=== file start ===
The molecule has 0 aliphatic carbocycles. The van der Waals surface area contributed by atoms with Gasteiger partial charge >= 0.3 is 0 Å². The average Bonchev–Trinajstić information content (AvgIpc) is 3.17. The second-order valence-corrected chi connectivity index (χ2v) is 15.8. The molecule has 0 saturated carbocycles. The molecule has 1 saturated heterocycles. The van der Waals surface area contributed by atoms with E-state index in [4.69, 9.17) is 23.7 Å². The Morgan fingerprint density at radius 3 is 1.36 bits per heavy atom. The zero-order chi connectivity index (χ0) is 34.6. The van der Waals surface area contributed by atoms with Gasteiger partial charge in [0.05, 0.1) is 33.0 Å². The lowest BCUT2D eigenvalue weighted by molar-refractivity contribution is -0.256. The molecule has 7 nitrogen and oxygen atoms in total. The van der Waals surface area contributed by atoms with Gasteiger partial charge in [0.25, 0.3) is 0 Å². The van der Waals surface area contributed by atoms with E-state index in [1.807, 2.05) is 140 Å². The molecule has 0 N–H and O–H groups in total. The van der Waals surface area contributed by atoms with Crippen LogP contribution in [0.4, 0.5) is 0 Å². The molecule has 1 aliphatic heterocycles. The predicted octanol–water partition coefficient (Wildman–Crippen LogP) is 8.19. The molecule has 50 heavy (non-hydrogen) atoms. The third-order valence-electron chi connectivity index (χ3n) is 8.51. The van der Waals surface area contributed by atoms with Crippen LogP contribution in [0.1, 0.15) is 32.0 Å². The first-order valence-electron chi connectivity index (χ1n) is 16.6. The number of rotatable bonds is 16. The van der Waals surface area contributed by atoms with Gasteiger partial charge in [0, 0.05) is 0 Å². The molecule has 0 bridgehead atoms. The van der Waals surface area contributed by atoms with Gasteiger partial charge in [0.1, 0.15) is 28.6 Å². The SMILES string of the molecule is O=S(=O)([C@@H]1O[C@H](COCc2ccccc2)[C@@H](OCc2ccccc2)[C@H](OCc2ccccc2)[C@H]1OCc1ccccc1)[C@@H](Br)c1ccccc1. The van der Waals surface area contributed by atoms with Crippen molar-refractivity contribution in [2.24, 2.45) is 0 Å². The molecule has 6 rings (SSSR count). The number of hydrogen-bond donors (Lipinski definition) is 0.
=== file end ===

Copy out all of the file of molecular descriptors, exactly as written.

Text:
The molecule has 0 aliphatic carbocycles. The van der Waals surface area contributed by atoms with Gasteiger partial charge >= 0.3 is 0 Å². The average Bonchev–Trinajstić information content (AvgIpc) is 3.17. The second-order valence-corrected chi connectivity index (χ2v) is 15.8. The molecule has 0 saturated carbocycles. The molecule has 1 saturated heterocycles. The van der Waals surface area contributed by atoms with E-state index in [4.69, 9.17) is 23.7 Å². The Morgan fingerprint density at radius 3 is 1.36 bits per heavy atom. The zero-order chi connectivity index (χ0) is 34.6. The van der Waals surface area contributed by atoms with Gasteiger partial charge in [0.05, 0.1) is 33.0 Å². The lowest BCUT2D eigenvalue weighted by molar-refractivity contribution is -0.256. The molecule has 7 nitrogen and oxygen atoms in total. The van der Waals surface area contributed by atoms with Gasteiger partial charge in [0.25, 0.3) is 0 Å². The van der Waals surface area contributed by atoms with E-state index in [1.807, 2.05) is 140 Å². The molecule has 0 N–H and O–H groups in total. The van der Waals surface area contributed by atoms with Crippen LogP contribution in [0.4, 0.5) is 0 Å². The molecule has 1 aliphatic heterocycles. The predicted octanol–water partition coefficient (Wildman–Crippen LogP) is 8.19. The molecule has 50 heavy (non-hydrogen) atoms. The third-order valence-electron chi connectivity index (χ3n) is 8.51. The van der Waals surface area contributed by atoms with Crippen LogP contribution in [0.1, 0.15) is 32.0 Å². The first-order valence-electron chi connectivity index (χ1n) is 16.6. The number of rotatable bonds is 16. The van der Waals surface area contributed by atoms with Gasteiger partial charge in [0, 0.05) is 0 Å². The molecule has 0 bridgehead atoms. The van der Waals surface area contributed by atoms with Gasteiger partial charge in [0.1, 0.15) is 28.6 Å². The SMILES string of the molecule is O=S(=O)([C@@H]1O[C@H](COCc2ccccc2)[C@@H](OCc2ccccc2)[C@H](OCc2ccccc2)[C@H]1OCc1ccccc1)[C@@H](Br)c1ccccc1. The van der Waals surface area contributed by atoms with Crippen molar-refractivity contribution in [2.24, 2.45) is 0 Å². The molecule has 6 rings (SSSR count). The number of hydrogen-bond donors (Lipinski definition) is 0.